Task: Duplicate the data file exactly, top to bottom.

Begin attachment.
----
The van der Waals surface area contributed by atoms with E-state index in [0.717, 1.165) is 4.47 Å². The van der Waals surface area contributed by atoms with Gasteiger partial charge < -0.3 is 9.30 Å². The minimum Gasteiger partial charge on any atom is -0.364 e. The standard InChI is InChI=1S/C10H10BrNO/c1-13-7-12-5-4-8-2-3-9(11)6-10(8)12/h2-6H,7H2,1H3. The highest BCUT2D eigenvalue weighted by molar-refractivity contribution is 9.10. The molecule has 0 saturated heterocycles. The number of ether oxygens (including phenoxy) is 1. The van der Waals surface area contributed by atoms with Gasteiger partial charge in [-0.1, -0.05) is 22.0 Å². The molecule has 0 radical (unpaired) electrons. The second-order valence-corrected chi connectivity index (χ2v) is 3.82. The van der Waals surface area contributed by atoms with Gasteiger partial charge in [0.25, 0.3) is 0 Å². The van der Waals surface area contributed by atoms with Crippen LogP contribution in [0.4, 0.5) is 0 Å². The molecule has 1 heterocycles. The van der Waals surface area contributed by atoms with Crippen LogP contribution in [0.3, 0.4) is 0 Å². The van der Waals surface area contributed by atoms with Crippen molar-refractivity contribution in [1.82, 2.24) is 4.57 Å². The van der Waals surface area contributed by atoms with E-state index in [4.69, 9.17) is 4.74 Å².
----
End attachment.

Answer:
The van der Waals surface area contributed by atoms with E-state index in [0.717, 1.165) is 4.47 Å². The van der Waals surface area contributed by atoms with Gasteiger partial charge < -0.3 is 9.30 Å². The minimum Gasteiger partial charge on any atom is -0.364 e. The standard InChI is InChI=1S/C10H10BrNO/c1-13-7-12-5-4-8-2-3-9(11)6-10(8)12/h2-6H,7H2,1H3. The highest BCUT2D eigenvalue weighted by molar-refractivity contribution is 9.10. The molecule has 0 saturated heterocycles. The number of ether oxygens (including phenoxy) is 1. The van der Waals surface area contributed by atoms with Gasteiger partial charge in [-0.1, -0.05) is 22.0 Å². The molecule has 0 radical (unpaired) electrons. The second-order valence-corrected chi connectivity index (χ2v) is 3.82. The van der Waals surface area contributed by atoms with Gasteiger partial charge in [0.25, 0.3) is 0 Å². The van der Waals surface area contributed by atoms with Crippen LogP contribution in [0.4, 0.5) is 0 Å². The molecule has 1 heterocycles. The van der Waals surface area contributed by atoms with Crippen LogP contribution in [0.3, 0.4) is 0 Å². The van der Waals surface area contributed by atoms with Crippen molar-refractivity contribution in [1.82, 2.24) is 4.57 Å². The van der Waals surface area contributed by atoms with E-state index in [4.69, 9.17) is 4.74 Å².